AeroCFD MODELS THAT INCLUDE LAUNCH LUGS HART Missile Example Copyright © 1999-2015 John Cipolla/AeroRocket | MAIN PAGE | SOFTWARE LIST | AEROTESTING | MISSION | RESUME |
 HART Missile and Launch Lug AeroCFD Analysis, Mach = 0.5 AeroCFD is classified as an axisymmetric 3-D and planar 2-D Computational Fluid Dynamics (CFD) computer program. However, AeroCFD solutions are not limited to bodies of revolution even though AeroCFD's bodies of revolution can be very complex. Results of an AeroCFD analysis is presented that determines the forces and pressure distribution acting on a typical launch lug and superimposes these effects on the main body of the HART Missile. The analysis involves first solving the flow field acting on a rocket and its fins in 3-D axisymmetric form. Then, in a separate analysis performing a 2-D analysis of the launch lug using the Import Shape geometry defined in figure-1. The Import Shape of the launch lug is 2-D, however AeroCFD has the capability to define launch lug thickness in the Z direction where for this example the thickness is defined to be 0.188. This approximation allows the analyst to define a launch lug as a 3-D body for the purpose of determining the axial force (FX) and normal force (FY) acting on a 3-D body. Flow field interference between airframe and launch lug is a consideration. However, a good "engineering" approximation for the forces acting on a launch lug and its contribution to total force acting on a rocket can be made using the principal of superposition. This useful "engineering" approximation is especially good in regions where flow field interference of the airframe, fins and launch lug is minimal. For example, launch lugs, or most objects located on the airframe, are located ahead and midway between the fins of a typical model or high power rocket. This approximation is especially good for Mach 0.5 flight as illustrated in Figure-3 because the background flow field of the inserted launch lug closely matches the pressure contours of the HART Missile by itself. This condition indicates minimal airframe-launch-lug interference and says that superposition is a good estimate for Mach 0.5 flight of the HART Missile. For the Mach 1.2 flight condition, airframe-launch-lug interference is increased but the aerodynamic forces acting on the launch lug can still be successfully modeled using this technique. However, this "engineering" approximation is less accurate as Mach number is increased well above Mach 1 due to interference with the nose cone induced shock layer as illustrated in Figure-5. In conclusion, this analysis demonstrates that AeroCFD solutions are not limited to bodies of revolution and with a little imagination AeroCFD can be applied to attached objects like launch lugs if flow interference is not severe but is very cost effective. The true cost to perform the same analysis in full 3-D using a commercially available CFD program involves taking weeks to generate a 3-D CAD model, performing complex meshing around fins and launch lug and then spending hours of expensive computation time on a supercomputer. For example, this analysis took only two hours from initial set-up to final solution using AeroCFD. Figure-1, X, R (Y) coordinates used to define Import  Shape geometry of a 2-D launch lug with 0.188 width (Z).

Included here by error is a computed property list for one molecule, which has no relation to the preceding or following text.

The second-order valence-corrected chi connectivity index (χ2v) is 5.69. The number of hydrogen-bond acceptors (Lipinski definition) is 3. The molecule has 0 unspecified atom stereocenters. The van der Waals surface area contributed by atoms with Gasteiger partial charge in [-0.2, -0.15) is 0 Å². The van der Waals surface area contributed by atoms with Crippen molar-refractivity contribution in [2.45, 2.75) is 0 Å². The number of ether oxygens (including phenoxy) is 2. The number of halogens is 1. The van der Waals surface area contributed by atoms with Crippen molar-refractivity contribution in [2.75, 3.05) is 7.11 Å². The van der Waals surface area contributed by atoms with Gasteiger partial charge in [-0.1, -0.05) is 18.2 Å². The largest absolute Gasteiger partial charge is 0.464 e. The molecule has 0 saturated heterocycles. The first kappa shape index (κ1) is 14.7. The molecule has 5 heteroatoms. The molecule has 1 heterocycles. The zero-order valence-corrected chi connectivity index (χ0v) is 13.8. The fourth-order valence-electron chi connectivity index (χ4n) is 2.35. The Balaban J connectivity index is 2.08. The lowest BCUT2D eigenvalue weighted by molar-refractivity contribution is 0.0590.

Figure-2, AeroCFD 2-D launch lug results displaying drag force (FX) and other aerodynamic coefficients for Mach 0.5. AeroCFD contour plot image reduced by 27%. Figure-3, AeroCFD plot showing launch lug pressure contours superimposed on Hart Missile pressure contours for Mach 0.5. Launch lug contour plot inserted into the main rocket contour plot and then scaled and located using Photoshop or similar processing software. AeroCFD contour plot image reduced by 27%. Figure-4, AeroCFD 2-D launch lug results displaying drag force (FX) and other aerodynamic coefficients for Mach 1.2. AeroCFD contour plot image reduced by 27%. Figure-5, AeroCFD results showing launch lug pressure contours superimposed on Hart Missile pressure contours for Mach 1.2. Launch lug contour plot inserted into the main rocket contour plot and then scaled and located using Photoshop or similar processing software. AeroCFD contour plot image reduced by 27%.

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